When you dereference a number (generally by dereferencing a variable of pointer type that happens to contain the desired number), you are changing the contents of memory stored at the address whose value is being dereferenced. You are NOT changing where any variable is located.
 

Thread Starter

King2

Joined Jul 17, 2022
80
Again, in nearly all contexts, this memory is NOT static memory, it is automatic. If you want it to be static, you need to make it static by doing
You are absolutely correct. C language has different storage classes for different purposes.

int *m;
...
m = (int *) malloc(sizeof(int));
what is the advantage of type casting i see some people use it and some people don't
 
Last edited:

WBahn

Joined Mar 31, 2012
27,394
You are absolutely correct. C language has different storage classes for different purposes.



what is the advantage of type casting i see some people use it and some people don't
There are definitely different schools of thought on this. The school I belong to has the general guiding principle of not letting the compiler do my thinking for me. Instead, I want to force it to do what I want. As a consequence, I am very sparing in which type casts I am willing to let it make implicitly. For instance, if I am doing division I consider whether I want to do integer division or floating point division and if either operand is the wrong time, I use an explicit type cast to the correct type, even if I know that the compiler will do it for me in the case of promoting an integer type to a floating point type if the other operand is a floating point type.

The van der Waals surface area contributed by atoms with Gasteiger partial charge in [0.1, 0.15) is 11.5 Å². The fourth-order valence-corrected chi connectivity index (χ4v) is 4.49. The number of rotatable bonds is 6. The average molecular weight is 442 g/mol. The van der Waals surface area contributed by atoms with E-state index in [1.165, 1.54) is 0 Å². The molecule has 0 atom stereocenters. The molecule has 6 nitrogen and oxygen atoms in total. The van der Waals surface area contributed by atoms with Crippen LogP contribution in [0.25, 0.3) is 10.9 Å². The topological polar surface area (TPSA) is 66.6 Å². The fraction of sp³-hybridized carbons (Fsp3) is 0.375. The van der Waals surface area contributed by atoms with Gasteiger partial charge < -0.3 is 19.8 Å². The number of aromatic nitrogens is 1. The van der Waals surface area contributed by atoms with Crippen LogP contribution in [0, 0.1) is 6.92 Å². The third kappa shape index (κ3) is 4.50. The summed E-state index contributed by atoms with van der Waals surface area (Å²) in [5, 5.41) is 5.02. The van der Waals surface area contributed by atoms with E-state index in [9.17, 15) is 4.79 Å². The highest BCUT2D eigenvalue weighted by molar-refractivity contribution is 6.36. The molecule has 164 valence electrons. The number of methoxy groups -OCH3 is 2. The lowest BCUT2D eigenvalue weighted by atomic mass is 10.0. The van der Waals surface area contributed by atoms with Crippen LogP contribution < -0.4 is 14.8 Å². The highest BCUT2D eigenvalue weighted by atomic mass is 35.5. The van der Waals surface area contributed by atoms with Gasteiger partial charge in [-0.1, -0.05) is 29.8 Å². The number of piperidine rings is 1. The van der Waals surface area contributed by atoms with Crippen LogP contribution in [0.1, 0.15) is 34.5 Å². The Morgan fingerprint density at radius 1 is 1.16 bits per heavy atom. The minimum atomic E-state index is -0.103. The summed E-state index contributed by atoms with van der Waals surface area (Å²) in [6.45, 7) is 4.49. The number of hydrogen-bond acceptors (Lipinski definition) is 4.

On a number of occasions I have seen very hard to track down bugs get introduced because they did something like the following: